So thank you Professor John Robinson for opening up my eyes to the world of blogs! I have enjoyed every minute of your class and, though I won’t really miss being in class until 8:30 on a Monday night, I will miss learning about all the current news in mass media from you!

10 Reasons Why GPS Is The Best Invention

I’m just sitting here, doing some thinking about they ways in which technology has changed our world and I wanted to express my thanks to MapQuest, Google Maps, and GPS systems everywhere. I don’t know what I would do without these things because, moment of truth… I can’t read a map to save my life. Yes, the little ones for amusement parks and what not aren’t that bad, but put me in a car with a map and tell me to give you directions and we will be lost within a matter of minutes. All those lefts and rights and tilts of the map, I can’t handle it.

I remember when MapQuest first came out, my mom was so excited to have printed directions that she could look at in the car. She no longer had to have her head buried in a map the entire ride and was able to avoid arguments with my dad when she told him to go in the wrong direction.

ImageThe emergence of electronic maps has made life 100 times more simple. I never really had to worry about relying on only a paper map for driving directions, because by the time I was driving GPS systems were everywhere, and I couldn’t imagine it any other way. Sometimes I get lost with my Google Maps speaking the directions out loud to me. Whoops…

GPS systems have had a very large positive impact on society. In my opinion, here are a few reasons why GPS is better than paper maps.

1. It takes two seconds to map out where you need to go because the computer system does it for you

2. You don’t have to worry about poking your eye out because there is no map to flip

3. You can avoid screaming arguments with your co-pilot, about making a wrong turn because the only person you can blame is yourself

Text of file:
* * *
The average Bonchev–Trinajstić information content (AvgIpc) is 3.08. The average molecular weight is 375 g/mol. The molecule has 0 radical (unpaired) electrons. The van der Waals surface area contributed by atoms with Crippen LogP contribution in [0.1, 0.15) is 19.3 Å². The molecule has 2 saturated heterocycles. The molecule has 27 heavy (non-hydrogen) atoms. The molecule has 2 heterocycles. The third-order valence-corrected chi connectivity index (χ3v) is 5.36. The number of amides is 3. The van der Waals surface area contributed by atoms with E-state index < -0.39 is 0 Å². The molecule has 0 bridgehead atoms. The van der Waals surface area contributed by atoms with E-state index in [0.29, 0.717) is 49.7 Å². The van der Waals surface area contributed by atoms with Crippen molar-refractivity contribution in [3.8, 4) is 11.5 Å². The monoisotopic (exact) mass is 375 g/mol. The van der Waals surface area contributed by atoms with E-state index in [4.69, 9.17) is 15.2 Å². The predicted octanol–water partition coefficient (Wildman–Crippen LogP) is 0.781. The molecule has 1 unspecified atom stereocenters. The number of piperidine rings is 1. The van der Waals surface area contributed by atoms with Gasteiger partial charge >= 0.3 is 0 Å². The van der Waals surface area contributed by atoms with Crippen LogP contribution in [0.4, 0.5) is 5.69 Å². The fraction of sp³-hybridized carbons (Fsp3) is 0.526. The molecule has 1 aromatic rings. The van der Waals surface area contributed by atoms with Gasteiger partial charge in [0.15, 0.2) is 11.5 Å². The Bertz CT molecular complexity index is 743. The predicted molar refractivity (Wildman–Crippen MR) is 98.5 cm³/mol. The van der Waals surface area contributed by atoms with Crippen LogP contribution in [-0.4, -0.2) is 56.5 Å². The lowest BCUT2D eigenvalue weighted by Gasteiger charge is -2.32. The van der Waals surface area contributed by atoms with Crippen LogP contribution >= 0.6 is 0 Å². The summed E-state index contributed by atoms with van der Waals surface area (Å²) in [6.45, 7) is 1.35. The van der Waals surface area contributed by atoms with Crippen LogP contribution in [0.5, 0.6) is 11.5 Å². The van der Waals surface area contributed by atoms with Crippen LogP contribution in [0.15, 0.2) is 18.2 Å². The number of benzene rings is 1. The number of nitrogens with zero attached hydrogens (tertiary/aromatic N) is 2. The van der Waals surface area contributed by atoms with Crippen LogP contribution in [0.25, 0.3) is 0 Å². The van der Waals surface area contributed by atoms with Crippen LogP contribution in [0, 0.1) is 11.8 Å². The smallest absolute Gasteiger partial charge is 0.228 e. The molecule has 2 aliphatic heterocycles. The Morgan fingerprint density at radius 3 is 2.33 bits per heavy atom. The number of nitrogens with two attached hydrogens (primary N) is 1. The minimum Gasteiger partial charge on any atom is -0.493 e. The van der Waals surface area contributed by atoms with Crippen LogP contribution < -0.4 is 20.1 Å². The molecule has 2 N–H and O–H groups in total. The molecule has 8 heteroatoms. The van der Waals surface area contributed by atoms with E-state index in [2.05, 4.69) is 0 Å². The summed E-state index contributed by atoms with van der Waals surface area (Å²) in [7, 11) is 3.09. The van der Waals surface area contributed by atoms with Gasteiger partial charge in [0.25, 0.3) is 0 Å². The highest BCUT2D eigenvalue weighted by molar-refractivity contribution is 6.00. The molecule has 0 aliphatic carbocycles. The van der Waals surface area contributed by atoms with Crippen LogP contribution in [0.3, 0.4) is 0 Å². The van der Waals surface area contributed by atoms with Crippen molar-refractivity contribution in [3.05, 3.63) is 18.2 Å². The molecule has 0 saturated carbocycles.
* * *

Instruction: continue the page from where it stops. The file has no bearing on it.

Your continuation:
4. You don’t get nauseous and car sick from having to read a map

5. You don’t have to try to pronounce complicated street name or cities

6. It’s rare that you’ll leave your directions behind because they’re usually on your phone or already positioned on the windshield in your car

7. You can turn up the volume and belt out songs as loud as you like

8. You can easily travel alone

9. You get an estimated arrival time that you can make your mission to beat


Incognito Fashionable Wearables

Wearables are becoming a bigger thing in society. More and more companies are now creating devices that you can wear. The only problem is most of them aren’t so fashionable and trendy.

Mashable has shed light on some new wearables that do make devices socially acceptable because people won’t even be able to tell you’re wearing them! They came up with a list of ‘seven incognito wearables that you’d never guess were gadgets.’ Some of my favorites/most impressive ones included on the list are the Dash headphones, the Ring, and the Glucose monitoring contact lenses.


I am actually quite mesmerized by Ring. As I watched the promotional video my eyes grew larger and larger with excitement and curiosity. It’s such a cool gadget, everyone needs to check it out! If I could turn off the upstairs lights without having to walk all the way back upstairs I would love that! So what if sometimes I want to be a little lazy… 

I don’t own any wearables, but I would be interested in purchasing some if the price went down. I am excited by the fairly new trend of wearables but I think that if companies really want these types of products to go viral and spread that they need to A) make them more affordable for the general public and B) advertise them more heavily and in more places where people will see them, not only on tech websites and forums.

Since wearables are a new hot thing, I think that a lot of companies are heavily competing to come out with the next best gadget. However, this results in some very unnecessary new items, cough cough… Smarter Socks. Yes, I know socks disappear almost as fast as bobby pins do (girls, you know what I mean by this) but, I feel like it would be a little superfluous to spend $189 on something to help sort your socks and keep the pairs together. But hey, if that’s your thing and you’re really into keeping the same socks paired together then go for it!